The Historical Novel Analysis

Introduction (Survey of Novels and Novellas)

Popular legend records that the historical novel was born out of frustration—specifically out of Sir Walter Scott’s frustration at having been displaced by Lord Byron as the most popular poetic romancer of his day. Scott’s early narrative poems, such as Marmion: A Tale of Flodden Field (1808) and The Lady of the Lake (1810), had established him as the premier storyteller in verse in the first decade of the nineteenth century, but when Byron began publishing his Eastern tales (The Giaour, 1813; The Bride of Abydos, 1813; and so on), Scott saw his public turning away. Not one to acquiesce easily, Scott resurrected the manuscript of a prose work he had begun almost ten years earlier. In it Scott told of the climactic struggles of the Scottish barons to restore the House of Stuart to the throne, culminating in their final defeat in 1745, some fifty years before Scott had originally written the tale. Since an additional decade had now passed, Scott altered his subtitle and sent off to his publishers the manuscript of Waverley: Or, ’Tis Sixty Years Since (1814), thus creating what was to become one of the most popular forms of fiction.

The first edition of Waverley was published anonymously, presumably so that Scott would not suffer embarrassment if this experiment in prose were a failure. It was not; the reading public made Waverley a best seller, and a similar reception awaited the novels that followed its prolific author. Before he died in 1832, the father of the historical novel had brought to life the stories of Scotland, England, and, to a lesser extent, France during the Middle Ages, the Renaissance, and the eighteenth century. Historians may well claim that Scott’s history is faulty, or that it is told from a slanted point of view; and literary critics may fault him for letting his penchant for adventure override concerns for character development, coherence of plot, and thematic exposition. Whatever faults scholars may find, though, none can deny the immediate success these novels had nor belittle the impact of this new literary venture on the development of fiction. The popularity of the historical novel has never abated, and it has consistently ranked with the detective story and the thriller as one of the forms of literature with the widest audience appeal.

The educated reader may well wonder, however, why certain novels have been singled out under the appellation “historical.” The fact that all novels are set in some period links them to history; even novels set in the future share that link, however tenuously. What makes a particular novel “historical”? This problem of definition plagues critics, and virtually everyone who has written of the historical novel has evolved...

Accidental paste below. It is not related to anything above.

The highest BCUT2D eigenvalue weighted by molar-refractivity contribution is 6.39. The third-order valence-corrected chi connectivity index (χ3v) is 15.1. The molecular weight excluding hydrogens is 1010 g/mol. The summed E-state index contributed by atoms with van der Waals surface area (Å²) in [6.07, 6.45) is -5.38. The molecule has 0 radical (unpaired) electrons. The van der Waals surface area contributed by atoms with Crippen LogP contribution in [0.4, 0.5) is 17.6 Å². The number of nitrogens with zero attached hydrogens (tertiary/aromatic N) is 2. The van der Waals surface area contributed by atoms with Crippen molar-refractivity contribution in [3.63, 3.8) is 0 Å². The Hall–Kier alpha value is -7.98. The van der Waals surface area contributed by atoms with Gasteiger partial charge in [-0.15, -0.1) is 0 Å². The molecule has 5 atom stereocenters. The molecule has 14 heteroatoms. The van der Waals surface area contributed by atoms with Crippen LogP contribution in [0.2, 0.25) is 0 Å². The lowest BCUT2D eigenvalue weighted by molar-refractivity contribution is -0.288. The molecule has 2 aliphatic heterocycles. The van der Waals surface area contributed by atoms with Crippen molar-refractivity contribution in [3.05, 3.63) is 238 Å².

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The Historical Novel The approach to the historical novel (Survey of Novels and Novellas)

Generally, regardless of their intent, writers of historical novels have followed one of two approaches toward historical events and characters. By far the larger group has written works in which their major characters are fictional personages who live during periods in which great events occur: the glorious years of the Roman Empire; the age of the Crusades; the time of the English, American, French, or Russian revolutions; the Hundred Years’ War; the Napoleonic wars; the American Civil War; or the two world wars. More often than not, the historical novel is set in a time of crisis. The fictional characters often, though not always, interact with real personages in some way. This technique of placing fictional characters on the fringe of great events, used by Scott in his novels and adopted by many others, can provide an effective sense of the period without violating (except, perhaps, for the purist) the sense of history that the reader brings to the work.

In novels that attempt to retain a high degree of verisimilitude, the contact between real and fictional characters generally remains slight; in works better termed “historical romances,” such contact is often magnified, sometimes to the point of suggesting that the fictional character has had an impact on real-life events. Examples of this approach can be found in the World War II novels of Herman Wouk, The Winds of War (1971) and War and Remembrance (1978). Wouk’s fictional hero, Victor “Pug” Henry, a U.S. Navy captain, becomes the confidant of President Franklin D. Roosevelt and his emissary to various foreign capitals, where he meets with world leaders Winston Churchill, Adolf Hitler, Benito Mussolini, and Joseph Stalin. Henry’s influence in shaping Roosevelt’s opinion about the war and his other exploits with foreign leaders is purely fictional and accounts in part for Wouk’s own admission in the preface to War and Remembrance that he is writing a “historical romance.”